According to Immowelt AG, the corona crisis has not yet had any negative effects on the market for existing apartments. In 45 of 60 major cities examined, purchase prices have been rising since the end of last year. This is shown by an analysis by immowelt, in which the supply prices of existing apartments (40 to 120 square metres, built in 2016 or older) in the last four months of 2019 were compared with the first four months of 2020. In Berlin, supply prices have increased by 4 percent from the end of last year to the beginning of this year. Currently, an average of 4,220 euros per square metre is charged. The curve is even steeper in Leipzig. There, buyers are currently paying 9 percent more than at the end of last year. At 2,170 euros, however, the square metre costs only half as much as in Berlin.
Hardly any change in the Big 7
In the largest German cities, prices continue to rise, but not as strongly due to the high price level. In Munich, the prices on offer will increase by 2 percent. The square metre currently costs 7,650 euros in the most expensive German city; at the end of last year it was 7,470 euros. Frankfurt shows the same percentage development with prices of 4,930 euros per square meter. There are also only minor changes in Cologne (+1 percent), Stuttgart (+2 percent) and Düsseldorf (+3 percent). Hamburg (-1 percent) even shows a minimal decline. However, it is not yet possible to speak of a turnaround or even a corona effect. Instead, only minor, regular market fluctuations can be identified.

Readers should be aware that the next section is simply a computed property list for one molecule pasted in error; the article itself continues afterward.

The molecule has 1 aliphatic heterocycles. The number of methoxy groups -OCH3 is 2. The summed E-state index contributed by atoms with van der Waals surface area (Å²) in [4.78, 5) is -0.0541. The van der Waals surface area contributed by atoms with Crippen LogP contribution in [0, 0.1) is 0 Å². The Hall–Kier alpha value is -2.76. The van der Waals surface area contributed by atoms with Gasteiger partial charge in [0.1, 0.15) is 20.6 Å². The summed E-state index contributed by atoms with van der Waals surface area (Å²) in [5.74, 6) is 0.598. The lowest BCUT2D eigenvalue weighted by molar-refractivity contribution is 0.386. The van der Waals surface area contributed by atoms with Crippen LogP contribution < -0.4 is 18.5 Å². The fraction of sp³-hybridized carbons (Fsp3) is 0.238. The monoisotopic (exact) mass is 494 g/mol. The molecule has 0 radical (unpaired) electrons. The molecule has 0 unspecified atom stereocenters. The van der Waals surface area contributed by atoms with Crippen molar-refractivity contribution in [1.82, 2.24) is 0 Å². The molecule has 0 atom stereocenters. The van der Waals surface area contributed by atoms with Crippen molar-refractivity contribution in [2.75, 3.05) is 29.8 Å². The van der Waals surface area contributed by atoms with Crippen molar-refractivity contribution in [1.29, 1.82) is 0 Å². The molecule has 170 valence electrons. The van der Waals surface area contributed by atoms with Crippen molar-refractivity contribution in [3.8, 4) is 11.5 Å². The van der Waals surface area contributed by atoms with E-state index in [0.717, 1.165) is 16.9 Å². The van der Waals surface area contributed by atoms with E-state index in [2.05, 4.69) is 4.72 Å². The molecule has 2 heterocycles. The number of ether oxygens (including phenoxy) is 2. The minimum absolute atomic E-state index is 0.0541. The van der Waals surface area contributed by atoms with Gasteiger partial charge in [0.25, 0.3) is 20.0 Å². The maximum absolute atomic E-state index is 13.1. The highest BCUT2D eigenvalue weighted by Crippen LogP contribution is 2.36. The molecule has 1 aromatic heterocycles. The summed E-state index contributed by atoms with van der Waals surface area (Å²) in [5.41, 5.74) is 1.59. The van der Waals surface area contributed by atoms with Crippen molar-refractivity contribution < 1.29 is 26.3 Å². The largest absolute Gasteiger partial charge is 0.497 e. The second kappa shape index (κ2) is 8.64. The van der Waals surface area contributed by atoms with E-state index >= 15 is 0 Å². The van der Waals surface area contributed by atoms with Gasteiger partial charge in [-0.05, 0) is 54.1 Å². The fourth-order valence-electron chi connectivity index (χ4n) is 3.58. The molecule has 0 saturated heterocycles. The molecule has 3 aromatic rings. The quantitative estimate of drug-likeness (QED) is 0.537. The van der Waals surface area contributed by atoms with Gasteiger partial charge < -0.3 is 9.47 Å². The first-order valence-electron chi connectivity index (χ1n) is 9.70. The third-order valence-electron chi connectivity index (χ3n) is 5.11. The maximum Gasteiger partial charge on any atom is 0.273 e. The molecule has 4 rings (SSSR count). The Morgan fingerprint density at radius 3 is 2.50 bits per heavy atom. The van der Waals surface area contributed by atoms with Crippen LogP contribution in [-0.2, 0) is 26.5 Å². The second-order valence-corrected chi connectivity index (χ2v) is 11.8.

Big rises in the east and west of Germany
The immowelt analysis also shows that large increases are occurring in many smaller cities in particular, including a number of eastern German cities: Jena (+7 percent), Chemnitz (+6 percent) and Erfurt (+4 percent each) all show an upward trend. However, the price level is significantly lower compared to other regions of Germany. A similar picture can be observed in some cities in North Rhine-Westphalia. Mönchengladbach, Solingen (+9 percent each) or Paderborn (+7 percent) are just three of many examples.
However, some high-priced cities have also seen large increases since the end of 2019. Reutlingen (+9 percent), Wiesbaden (+8 percent) and Fürth (+7 percent) are all above the 3,000 euro mark. Especially in the smaller large cities, fluctuations in supply, for example a higher degree of renovated properties, are more significant than in the metropolises, for example. A long-term view over the coming months could therefore offset these effects.
This page is also available in: Deutsch